WMMJ, a Class A station, has had such incredible ratings success from its standalone antenna. In fact, WTOP, WAMU and WMMJ often switch places in the ratings for the #1, #2 and #3 spots in the market. Because they’ve done so well, Urban One leadership was hesitant to join the new antenna system, though they opted to replace their 30-year-old antenna as part of this process.
RW: Why was the new system necessary?
Bertrand: When the current array of antennas on the tower-top pole were erected in the early 1990s, these were fundamentally different stations in terms of community impact. WAMU was a tiny bluegrass station, routinely ranking toward the bottom of the ratings in the market. The station that is WTOP(FM) today was WGMS, a classical station that held its own often around the #15 mark, but was hardly the powerhouse WTOP is today. WTOP and WAMU currently lead the market, locally and nationally, within commercial all-news and public radio, respectively. They are massive stations.
In the legacy build, rather than opt for a costly master antenna, WAMU was built as a six-bay on the tower-top pole. WGMS was a three-bay directional, interleaved with the top three bays of WAMU on one side of the pole. WMMJ’s two bays straddled WAMU’s bottom bay. WPGC towered above all of them with its own directional antenna.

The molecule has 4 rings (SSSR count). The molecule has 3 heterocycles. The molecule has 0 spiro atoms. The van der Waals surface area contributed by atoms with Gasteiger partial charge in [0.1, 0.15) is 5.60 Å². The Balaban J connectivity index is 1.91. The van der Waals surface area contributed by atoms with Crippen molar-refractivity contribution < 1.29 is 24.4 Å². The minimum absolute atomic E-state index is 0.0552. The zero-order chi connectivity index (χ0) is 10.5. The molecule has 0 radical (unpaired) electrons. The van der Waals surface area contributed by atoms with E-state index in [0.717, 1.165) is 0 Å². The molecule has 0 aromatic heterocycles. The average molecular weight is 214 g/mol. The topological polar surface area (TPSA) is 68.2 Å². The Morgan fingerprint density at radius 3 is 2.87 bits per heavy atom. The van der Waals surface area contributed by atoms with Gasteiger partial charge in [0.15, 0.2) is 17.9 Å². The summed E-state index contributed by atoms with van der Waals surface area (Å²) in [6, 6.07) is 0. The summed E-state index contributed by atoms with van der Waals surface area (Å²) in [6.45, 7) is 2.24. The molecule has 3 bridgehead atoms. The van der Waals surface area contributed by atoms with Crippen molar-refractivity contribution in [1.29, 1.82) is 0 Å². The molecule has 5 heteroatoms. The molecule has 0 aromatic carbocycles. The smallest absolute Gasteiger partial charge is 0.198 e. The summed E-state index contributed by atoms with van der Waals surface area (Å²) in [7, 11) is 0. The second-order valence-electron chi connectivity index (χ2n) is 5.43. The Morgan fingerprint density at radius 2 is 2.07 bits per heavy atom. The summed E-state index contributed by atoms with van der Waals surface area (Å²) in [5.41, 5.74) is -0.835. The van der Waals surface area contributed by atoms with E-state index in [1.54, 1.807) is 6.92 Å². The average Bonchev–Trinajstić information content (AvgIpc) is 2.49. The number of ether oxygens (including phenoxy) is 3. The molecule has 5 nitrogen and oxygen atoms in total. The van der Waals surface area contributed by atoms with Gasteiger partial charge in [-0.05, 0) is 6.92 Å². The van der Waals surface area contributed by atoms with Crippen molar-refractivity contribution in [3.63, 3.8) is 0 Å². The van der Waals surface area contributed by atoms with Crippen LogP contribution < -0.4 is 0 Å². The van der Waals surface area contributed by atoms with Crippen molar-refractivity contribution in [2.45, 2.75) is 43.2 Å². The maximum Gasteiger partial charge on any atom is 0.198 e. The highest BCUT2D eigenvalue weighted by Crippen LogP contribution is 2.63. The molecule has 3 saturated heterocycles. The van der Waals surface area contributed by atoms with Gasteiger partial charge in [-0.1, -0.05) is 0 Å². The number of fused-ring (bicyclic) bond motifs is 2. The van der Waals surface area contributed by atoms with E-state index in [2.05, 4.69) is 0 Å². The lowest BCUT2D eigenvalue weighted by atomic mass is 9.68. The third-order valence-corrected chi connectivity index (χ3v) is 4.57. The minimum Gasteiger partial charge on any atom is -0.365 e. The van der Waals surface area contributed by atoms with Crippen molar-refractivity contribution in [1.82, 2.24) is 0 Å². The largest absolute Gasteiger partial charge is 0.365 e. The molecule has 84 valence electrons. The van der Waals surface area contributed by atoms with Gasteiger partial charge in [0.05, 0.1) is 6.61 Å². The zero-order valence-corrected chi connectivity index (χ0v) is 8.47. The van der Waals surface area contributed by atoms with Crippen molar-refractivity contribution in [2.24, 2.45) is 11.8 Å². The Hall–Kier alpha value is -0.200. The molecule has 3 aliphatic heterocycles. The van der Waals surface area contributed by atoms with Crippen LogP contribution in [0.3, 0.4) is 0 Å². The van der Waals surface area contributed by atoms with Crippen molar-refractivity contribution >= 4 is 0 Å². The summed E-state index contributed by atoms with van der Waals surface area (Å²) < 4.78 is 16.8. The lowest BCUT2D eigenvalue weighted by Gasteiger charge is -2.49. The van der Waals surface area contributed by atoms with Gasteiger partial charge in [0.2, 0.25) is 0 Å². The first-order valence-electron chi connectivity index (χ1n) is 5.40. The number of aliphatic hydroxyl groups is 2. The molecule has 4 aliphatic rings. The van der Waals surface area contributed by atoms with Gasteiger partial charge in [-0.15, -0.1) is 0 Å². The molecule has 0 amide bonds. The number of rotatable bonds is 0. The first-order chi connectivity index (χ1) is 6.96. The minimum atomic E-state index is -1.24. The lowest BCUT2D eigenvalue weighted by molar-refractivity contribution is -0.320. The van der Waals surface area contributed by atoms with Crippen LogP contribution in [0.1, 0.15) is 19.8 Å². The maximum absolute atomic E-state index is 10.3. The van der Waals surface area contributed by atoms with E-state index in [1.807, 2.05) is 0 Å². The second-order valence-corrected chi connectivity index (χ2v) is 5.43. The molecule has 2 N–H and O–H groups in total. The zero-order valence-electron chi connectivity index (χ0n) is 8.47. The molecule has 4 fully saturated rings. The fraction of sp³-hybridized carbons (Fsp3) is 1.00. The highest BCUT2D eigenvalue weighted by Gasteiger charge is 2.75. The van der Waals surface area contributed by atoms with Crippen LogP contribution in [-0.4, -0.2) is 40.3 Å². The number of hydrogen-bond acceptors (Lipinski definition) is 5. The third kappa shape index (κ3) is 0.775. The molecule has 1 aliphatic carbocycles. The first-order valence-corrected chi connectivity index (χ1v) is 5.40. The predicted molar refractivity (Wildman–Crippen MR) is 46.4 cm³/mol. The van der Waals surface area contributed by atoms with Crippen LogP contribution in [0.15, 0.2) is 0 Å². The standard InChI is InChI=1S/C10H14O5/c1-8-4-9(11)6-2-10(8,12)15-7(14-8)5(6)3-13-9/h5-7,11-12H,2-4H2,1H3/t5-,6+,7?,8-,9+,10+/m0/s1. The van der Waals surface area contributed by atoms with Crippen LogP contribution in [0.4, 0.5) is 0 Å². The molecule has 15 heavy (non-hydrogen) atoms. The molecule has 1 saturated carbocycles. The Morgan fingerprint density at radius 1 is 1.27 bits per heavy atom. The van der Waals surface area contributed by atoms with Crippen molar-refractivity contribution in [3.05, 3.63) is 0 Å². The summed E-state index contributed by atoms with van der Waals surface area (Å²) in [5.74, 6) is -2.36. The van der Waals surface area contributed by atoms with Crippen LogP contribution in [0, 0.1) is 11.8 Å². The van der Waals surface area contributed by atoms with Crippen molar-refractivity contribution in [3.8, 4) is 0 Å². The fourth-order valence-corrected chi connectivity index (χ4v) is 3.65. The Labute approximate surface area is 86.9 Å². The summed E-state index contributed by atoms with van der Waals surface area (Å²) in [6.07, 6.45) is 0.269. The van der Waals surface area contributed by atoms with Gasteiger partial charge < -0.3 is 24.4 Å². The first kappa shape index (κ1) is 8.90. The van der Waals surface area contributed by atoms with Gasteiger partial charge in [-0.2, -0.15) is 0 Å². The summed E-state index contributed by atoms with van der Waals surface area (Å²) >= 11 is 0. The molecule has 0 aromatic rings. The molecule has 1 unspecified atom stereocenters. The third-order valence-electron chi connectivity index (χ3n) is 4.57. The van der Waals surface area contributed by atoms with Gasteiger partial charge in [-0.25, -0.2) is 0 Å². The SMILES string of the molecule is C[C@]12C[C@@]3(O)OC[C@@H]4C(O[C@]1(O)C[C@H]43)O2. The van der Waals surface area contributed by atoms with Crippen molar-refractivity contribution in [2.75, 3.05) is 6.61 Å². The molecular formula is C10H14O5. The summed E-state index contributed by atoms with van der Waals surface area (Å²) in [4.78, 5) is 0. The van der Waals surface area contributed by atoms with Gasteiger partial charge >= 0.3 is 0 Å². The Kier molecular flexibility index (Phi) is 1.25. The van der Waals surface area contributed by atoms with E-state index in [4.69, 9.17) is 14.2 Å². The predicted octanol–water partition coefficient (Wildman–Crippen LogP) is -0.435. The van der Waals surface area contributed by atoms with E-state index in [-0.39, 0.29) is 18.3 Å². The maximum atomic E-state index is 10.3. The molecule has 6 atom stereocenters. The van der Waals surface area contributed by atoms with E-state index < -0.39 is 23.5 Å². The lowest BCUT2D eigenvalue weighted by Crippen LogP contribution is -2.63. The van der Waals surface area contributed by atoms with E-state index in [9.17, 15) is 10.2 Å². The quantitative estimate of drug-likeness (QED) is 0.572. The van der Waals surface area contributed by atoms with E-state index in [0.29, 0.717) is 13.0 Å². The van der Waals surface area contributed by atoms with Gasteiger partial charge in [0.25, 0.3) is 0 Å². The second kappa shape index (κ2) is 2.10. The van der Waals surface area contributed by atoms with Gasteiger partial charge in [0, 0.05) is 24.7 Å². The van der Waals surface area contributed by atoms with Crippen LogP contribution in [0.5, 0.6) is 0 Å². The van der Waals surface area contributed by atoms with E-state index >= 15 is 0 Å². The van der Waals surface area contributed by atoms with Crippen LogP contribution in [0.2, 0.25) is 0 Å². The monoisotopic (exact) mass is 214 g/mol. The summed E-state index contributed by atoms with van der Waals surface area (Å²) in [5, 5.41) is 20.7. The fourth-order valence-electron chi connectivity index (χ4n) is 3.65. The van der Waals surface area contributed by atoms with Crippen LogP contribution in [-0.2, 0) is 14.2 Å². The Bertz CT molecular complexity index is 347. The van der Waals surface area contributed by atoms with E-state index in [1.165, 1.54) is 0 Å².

It was a mess. It made sense in the early 1990s given the economic realities for all these stations, but as they evolved into market leaders, they were sorely in need of “getting out of each other’s way” and an upgrade to an antenna system that would maximize audience for each station.
On top of that, these antennas were built on a “stepped” pole with the largest diameter at 16 inches OD and the narrowest at 6 inches. It was just a difficult situation.
Multiple driving measurement tests were performed over the years. We did one in 2017 with WTOP over the span of 900 miles of driving loops around the DC region. The test made clear what we had suspected: Each station was underperforming to the “opposite” side of the tower top pole — which was also the location of the adjacent antennas.